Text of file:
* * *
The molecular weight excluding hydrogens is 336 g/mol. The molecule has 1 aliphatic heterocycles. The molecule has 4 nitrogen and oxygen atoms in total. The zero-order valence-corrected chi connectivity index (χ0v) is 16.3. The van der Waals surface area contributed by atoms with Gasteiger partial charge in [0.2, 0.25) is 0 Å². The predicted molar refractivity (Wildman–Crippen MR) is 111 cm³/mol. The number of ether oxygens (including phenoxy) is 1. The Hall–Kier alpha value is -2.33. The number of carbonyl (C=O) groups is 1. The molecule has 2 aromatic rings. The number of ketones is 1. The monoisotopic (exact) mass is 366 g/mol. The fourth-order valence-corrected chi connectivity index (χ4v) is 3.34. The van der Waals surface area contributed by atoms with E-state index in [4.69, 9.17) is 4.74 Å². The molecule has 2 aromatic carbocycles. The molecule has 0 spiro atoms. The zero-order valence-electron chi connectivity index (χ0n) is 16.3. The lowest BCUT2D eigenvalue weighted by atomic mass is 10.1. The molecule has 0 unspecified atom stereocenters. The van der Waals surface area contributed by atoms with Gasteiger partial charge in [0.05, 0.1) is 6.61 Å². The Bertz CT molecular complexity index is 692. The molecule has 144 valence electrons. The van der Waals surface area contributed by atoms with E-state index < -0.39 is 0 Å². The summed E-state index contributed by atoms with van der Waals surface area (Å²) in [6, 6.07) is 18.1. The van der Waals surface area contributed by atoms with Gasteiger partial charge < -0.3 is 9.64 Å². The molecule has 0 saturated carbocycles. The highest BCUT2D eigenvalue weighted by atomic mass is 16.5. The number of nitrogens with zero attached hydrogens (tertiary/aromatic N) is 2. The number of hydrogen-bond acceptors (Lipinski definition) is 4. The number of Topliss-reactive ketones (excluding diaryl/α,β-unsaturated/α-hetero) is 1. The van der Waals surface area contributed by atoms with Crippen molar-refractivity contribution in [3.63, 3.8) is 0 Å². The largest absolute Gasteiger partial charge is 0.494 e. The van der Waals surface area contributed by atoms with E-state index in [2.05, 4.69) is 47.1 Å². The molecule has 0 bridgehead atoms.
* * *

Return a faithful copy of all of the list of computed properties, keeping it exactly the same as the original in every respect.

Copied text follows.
The molecular weight excluding hydrogens is 336 g/mol. The molecule has 1 aliphatic heterocycles. The molecule has 4 nitrogen and oxygen atoms in total. The zero-order valence-corrected chi connectivity index (χ0v) is 16.3. The van der Waals surface area contributed by atoms with Gasteiger partial charge in [0.2, 0.25) is 0 Å². The predicted molar refractivity (Wildman–Crippen MR) is 111 cm³/mol. The number of ether oxygens (including phenoxy) is 1. The Hall–Kier alpha value is -2.33. The number of carbonyl (C=O) groups is 1. The molecule has 2 aromatic rings. The number of ketones is 1. The monoisotopic (exact) mass is 366 g/mol. The fourth-order valence-corrected chi connectivity index (χ4v) is 3.34. The van der Waals surface area contributed by atoms with E-state index in [4.69, 9.17) is 4.74 Å². The molecule has 2 aromatic carbocycles. The molecule has 0 spiro atoms. The zero-order valence-electron chi connectivity index (χ0n) is 16.3. The lowest BCUT2D eigenvalue weighted by atomic mass is 10.1. The molecule has 0 unspecified atom stereocenters. The van der Waals surface area contributed by atoms with Gasteiger partial charge in [0.05, 0.1) is 6.61 Å². The Bertz CT molecular complexity index is 692. The molecule has 144 valence electrons. The van der Waals surface area contributed by atoms with E-state index < -0.39 is 0 Å². The summed E-state index contributed by atoms with van der Waals surface area (Å²) in [6, 6.07) is 18.1. The van der Waals surface area contributed by atoms with Gasteiger partial charge < -0.3 is 9.64 Å². The molecule has 0 saturated carbocycles. The highest BCUT2D eigenvalue weighted by atomic mass is 16.5. The number of nitrogens with zero attached hydrogens (tertiary/aromatic N) is 2. The number of hydrogen-bond acceptors (Lipinski definition) is 4. The number of Topliss-reactive ketones (excluding diaryl/α,β-unsaturated/α-hetero) is 1. The van der Waals surface area contributed by atoms with Crippen molar-refractivity contribution in [3.63, 3.8) is 0 Å². The largest absolute Gasteiger partial charge is 0.494 e. The van der Waals surface area contributed by atoms with E-state index in [2.05, 4.69) is 47.1 Å². The molecule has 0 bridgehead atoms.